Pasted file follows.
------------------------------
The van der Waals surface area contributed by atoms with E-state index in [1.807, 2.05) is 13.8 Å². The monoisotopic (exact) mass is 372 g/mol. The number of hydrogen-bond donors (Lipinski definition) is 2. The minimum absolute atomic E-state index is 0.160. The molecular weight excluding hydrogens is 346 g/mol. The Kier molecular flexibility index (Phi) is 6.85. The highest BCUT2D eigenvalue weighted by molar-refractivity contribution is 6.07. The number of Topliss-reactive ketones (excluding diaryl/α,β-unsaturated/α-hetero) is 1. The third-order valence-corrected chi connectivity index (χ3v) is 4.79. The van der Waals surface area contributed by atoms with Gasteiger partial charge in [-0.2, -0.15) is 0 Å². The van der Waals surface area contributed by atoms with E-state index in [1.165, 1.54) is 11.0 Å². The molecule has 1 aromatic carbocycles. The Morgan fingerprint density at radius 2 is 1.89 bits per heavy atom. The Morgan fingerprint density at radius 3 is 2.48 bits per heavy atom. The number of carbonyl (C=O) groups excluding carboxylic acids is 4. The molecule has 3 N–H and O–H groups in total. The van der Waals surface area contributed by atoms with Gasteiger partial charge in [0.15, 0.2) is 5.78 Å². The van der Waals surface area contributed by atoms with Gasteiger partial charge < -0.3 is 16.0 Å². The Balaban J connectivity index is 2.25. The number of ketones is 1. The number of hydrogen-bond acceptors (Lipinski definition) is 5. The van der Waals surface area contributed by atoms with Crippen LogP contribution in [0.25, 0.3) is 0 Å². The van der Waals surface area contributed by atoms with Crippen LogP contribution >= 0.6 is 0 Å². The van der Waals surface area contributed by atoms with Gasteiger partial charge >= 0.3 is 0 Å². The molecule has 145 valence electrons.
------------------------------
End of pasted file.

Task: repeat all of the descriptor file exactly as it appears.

The van der Waals surface area contributed by atoms with E-state index in [1.807, 2.05) is 13.8 Å². The monoisotopic (exact) mass is 372 g/mol. The number of hydrogen-bond donors (Lipinski definition) is 2. The minimum absolute atomic E-state index is 0.160. The molecular weight excluding hydrogens is 346 g/mol. The Kier molecular flexibility index (Phi) is 6.85. The highest BCUT2D eigenvalue weighted by molar-refractivity contribution is 6.07. The number of Topliss-reactive ketones (excluding diaryl/α,β-unsaturated/α-hetero) is 1. The third-order valence-corrected chi connectivity index (χ3v) is 4.79. The van der Waals surface area contributed by atoms with Gasteiger partial charge in [-0.2, -0.15) is 0 Å². The van der Waals surface area contributed by atoms with E-state index in [1.165, 1.54) is 11.0 Å². The molecule has 1 aromatic carbocycles. The Morgan fingerprint density at radius 2 is 1.89 bits per heavy atom. The Morgan fingerprint density at radius 3 is 2.48 bits per heavy atom. The number of carbonyl (C=O) groups excluding carboxylic acids is 4. The molecule has 3 N–H and O–H groups in total. The van der Waals surface area contributed by atoms with Gasteiger partial charge in [0.15, 0.2) is 5.78 Å². The van der Waals surface area contributed by atoms with Gasteiger partial charge < -0.3 is 16.0 Å². The Balaban J connectivity index is 2.25. The number of ketones is 1. The number of hydrogen-bond acceptors (Lipinski definition) is 5. The van der Waals surface area contributed by atoms with Crippen LogP contribution in [0.25, 0.3) is 0 Å². The van der Waals surface area contributed by atoms with Crippen LogP contribution >= 0.6 is 0 Å². The van der Waals surface area contributed by atoms with Gasteiger partial charge >= 0.3 is 0 Å². The molecule has 145 valence electrons.